Colleges For Psychology

Is psychology a topic that interests you?  Do you plan to major in psychology in college?  There are several colleges for psychology students in the United States.  Continue reading this post to discover valuable information about colleges for psychology.

An Overview of the Mental Health Profession

Psychology majors study human behavior – how humans act, feel, think, and learn.  In order words, psychologists study what causes people to respond in certain ways.  They try to determine how the structure of the human brain and the environment influences our behavior.  Colleges for psychology focus on teaching students the features of the human mind – learning, cognition, intelligence, motivation, emotion, perception, personality, mental disorders, and individual preferences.  In order to work in the field of psychology, you’ll likely need a graduate degree.

Courses at Colleges for Psychology

Psychology majors typically must complete general psychology courses prior to taking more advanced courses.  These classes are generally held in large lecture halls.  Final course grades at colleges for psychology are usually based on multiple choice exams, essays, and research papers.

Colleges for Psychology Majors

Below is a list of 20 great colleges for psychology majors in the U.S.:

1. Ohio State University

2. University of Minnesota – Twin Cities

3. University of Illinois – Urbana-Champaign

4. New York University

5. University of Wisconsin – Madison

6. Indiana University – Bloomington

7. University of Washington

8. University of California – Los Angeles

9. University of California – Berkeley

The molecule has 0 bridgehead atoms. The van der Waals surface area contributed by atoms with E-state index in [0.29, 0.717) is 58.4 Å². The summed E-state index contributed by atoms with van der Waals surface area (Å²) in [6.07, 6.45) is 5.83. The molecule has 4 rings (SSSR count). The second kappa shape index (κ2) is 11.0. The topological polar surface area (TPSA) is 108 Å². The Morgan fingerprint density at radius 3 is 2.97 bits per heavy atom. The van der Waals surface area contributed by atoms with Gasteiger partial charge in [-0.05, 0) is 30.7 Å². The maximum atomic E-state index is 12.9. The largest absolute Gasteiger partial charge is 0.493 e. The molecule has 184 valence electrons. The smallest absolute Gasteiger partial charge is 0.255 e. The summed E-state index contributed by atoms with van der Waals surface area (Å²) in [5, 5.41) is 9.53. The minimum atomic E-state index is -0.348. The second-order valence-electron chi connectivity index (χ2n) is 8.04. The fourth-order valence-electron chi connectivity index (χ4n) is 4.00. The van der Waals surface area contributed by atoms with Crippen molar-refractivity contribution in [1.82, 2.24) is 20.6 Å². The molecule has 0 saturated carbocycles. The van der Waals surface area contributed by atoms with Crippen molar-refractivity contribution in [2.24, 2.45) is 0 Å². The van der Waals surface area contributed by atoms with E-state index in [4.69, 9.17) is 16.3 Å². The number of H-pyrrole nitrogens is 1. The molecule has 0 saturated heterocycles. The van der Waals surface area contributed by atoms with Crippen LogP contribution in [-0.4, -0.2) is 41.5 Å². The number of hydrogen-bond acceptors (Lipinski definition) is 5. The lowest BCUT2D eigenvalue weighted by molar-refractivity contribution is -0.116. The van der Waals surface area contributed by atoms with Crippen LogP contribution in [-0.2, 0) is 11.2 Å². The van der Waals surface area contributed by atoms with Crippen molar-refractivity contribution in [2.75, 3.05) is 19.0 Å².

10. University of Colorado – Boulder

11. University of California – Davis

12. University of Iowa

13. University of North Carolina – Chapel Hill

14. University of Virginia

15. University of Pennsylvania

16. Northwestern University

17. Stanford University

18. Duke University

19. Washington University in St. Louis

20. Yale University

How to Be Successful at Colleges for Psychology…

1. Spend time in labs getting to know research methods, lab instructors, and classmates

2. Submit your work to professional journals or present your research at conferences

3. Take specialty courses (i.e. counseling or organizational psychology courses)

4. Intern at a shelter, special education school, or behavior disorder center

5. Join a psychology club on campus

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TheCollegeHelper

TheCollegeHelper

Lauren Anderson is a certified school counselor who's passionate about helping students all over the world successfully transition from high school to college! After spending 6 years as a business professional, she obtained her Master’s degree in School Counseling and now spends her spare time helping students.

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